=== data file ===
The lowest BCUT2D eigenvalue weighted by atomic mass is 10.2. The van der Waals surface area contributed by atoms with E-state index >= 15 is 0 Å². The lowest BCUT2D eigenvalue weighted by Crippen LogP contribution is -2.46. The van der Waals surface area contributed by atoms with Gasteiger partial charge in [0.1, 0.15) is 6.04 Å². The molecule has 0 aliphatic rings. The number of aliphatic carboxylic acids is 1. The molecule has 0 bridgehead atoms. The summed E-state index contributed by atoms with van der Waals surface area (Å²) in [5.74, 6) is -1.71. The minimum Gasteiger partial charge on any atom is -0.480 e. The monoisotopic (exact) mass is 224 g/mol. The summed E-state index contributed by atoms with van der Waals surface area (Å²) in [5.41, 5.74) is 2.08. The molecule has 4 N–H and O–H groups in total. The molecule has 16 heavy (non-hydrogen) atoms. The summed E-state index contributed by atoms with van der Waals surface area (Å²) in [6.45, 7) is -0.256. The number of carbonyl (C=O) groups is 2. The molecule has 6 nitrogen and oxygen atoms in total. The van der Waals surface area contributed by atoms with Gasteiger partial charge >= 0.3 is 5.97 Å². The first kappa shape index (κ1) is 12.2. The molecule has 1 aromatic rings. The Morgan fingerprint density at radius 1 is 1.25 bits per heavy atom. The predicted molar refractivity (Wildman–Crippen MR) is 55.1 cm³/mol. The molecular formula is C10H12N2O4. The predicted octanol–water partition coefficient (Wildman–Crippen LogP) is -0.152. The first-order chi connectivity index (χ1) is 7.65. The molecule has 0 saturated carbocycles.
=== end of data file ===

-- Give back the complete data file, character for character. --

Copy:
The lowest BCUT2D eigenvalue weighted by atomic mass is 10.2. The van der Waals surface area contributed by atoms with E-state index >= 15 is 0 Å². The lowest BCUT2D eigenvalue weighted by Crippen LogP contribution is -2.46. The van der Waals surface area contributed by atoms with Gasteiger partial charge in [0.1, 0.15) is 6.04 Å². The molecule has 0 aliphatic rings. The number of aliphatic carboxylic acids is 1. The molecule has 0 bridgehead atoms. The summed E-state index contributed by atoms with van der Waals surface area (Å²) in [5.74, 6) is -1.71. The minimum Gasteiger partial charge on any atom is -0.480 e. The monoisotopic (exact) mass is 224 g/mol. The summed E-state index contributed by atoms with van der Waals surface area (Å²) in [5.41, 5.74) is 2.08. The molecule has 4 N–H and O–H groups in total. The molecule has 16 heavy (non-hydrogen) atoms. The summed E-state index contributed by atoms with van der Waals surface area (Å²) in [6.45, 7) is -0.256. The number of carbonyl (C=O) groups is 2. The molecule has 6 nitrogen and oxygen atoms in total. The van der Waals surface area contributed by atoms with Gasteiger partial charge >= 0.3 is 5.97 Å². The first kappa shape index (κ1) is 12.2. The molecule has 1 aromatic rings. The Morgan fingerprint density at radius 1 is 1.25 bits per heavy atom. The predicted molar refractivity (Wildman–Crippen MR) is 55.1 cm³/mol. The molecular formula is C10H12N2O4. The predicted octanol–water partition coefficient (Wildman–Crippen LogP) is -0.152. The first-order chi connectivity index (χ1) is 7.65. The molecule has 0 saturated carbocycles.